The new research is creating a buzz within the medical community, as one of the major setbacks when it comes to properly diagnosing Lyme disease is that it can appear very similar to other ailments spread by ticks, including Southern tick-associated rash illness (often dubbed STARI). In addition, current Lyme disease tests available often produce unreliable results within the first four to six weeks of infection.
Researchers looked at blood samples of people who were both confirmed positive for Lyme disease and the samples of a set who were confirmed positive for STARI. By examining the molecular features of both sets, they were able to create a model that detected Lyme disease cases more accurately than standard diagnostic tests.
"We were able to tell the difference between early Lyme disease and Southern tick-associated rash illness by using biomarkers that show us how the body reacts to these illnesses," John Belisle, a professor at Colorado State University and one of the authors of the study said in a statement. "This could be important in helping to more accurately detect early Lyme disease, which is crucial because the longer people wait for Lyme disease treatment, the higher the potential risk for having more severe symptoms."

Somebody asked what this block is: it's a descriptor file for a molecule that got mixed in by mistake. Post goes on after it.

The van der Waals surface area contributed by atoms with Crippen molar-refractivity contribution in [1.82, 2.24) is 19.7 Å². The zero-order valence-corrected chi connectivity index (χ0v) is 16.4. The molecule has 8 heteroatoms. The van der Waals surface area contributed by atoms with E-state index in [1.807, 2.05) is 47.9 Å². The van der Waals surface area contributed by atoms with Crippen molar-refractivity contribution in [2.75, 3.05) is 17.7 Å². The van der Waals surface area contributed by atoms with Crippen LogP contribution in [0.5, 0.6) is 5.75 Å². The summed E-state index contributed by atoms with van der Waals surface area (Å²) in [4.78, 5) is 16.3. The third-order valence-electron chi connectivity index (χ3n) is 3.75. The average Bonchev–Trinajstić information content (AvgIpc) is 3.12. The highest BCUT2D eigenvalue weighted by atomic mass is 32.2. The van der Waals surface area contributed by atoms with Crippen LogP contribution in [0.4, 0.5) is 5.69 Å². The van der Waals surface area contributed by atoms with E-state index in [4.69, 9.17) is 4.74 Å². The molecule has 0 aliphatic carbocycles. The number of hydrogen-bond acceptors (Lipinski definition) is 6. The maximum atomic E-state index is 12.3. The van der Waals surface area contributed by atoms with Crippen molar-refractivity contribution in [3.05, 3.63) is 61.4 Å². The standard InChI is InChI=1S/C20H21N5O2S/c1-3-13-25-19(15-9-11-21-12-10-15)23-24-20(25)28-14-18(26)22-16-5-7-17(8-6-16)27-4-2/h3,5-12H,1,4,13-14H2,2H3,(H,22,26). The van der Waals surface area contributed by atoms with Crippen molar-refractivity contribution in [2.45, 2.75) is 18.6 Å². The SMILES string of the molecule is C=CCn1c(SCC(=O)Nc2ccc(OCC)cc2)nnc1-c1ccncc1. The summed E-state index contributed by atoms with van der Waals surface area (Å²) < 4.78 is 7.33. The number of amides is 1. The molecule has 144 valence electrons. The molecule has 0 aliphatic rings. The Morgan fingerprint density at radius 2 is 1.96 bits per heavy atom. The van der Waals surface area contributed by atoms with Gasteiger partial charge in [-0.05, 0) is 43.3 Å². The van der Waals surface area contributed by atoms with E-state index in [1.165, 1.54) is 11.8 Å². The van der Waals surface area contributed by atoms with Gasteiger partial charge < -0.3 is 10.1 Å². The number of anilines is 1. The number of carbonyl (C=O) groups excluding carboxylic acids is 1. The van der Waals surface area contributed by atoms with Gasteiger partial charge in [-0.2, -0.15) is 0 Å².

Symptoms of untreated Lyme disease includes facial palsy, severe headaches, episodes of dizziness, problems with short-term memory and nerve pain, according to the CDC.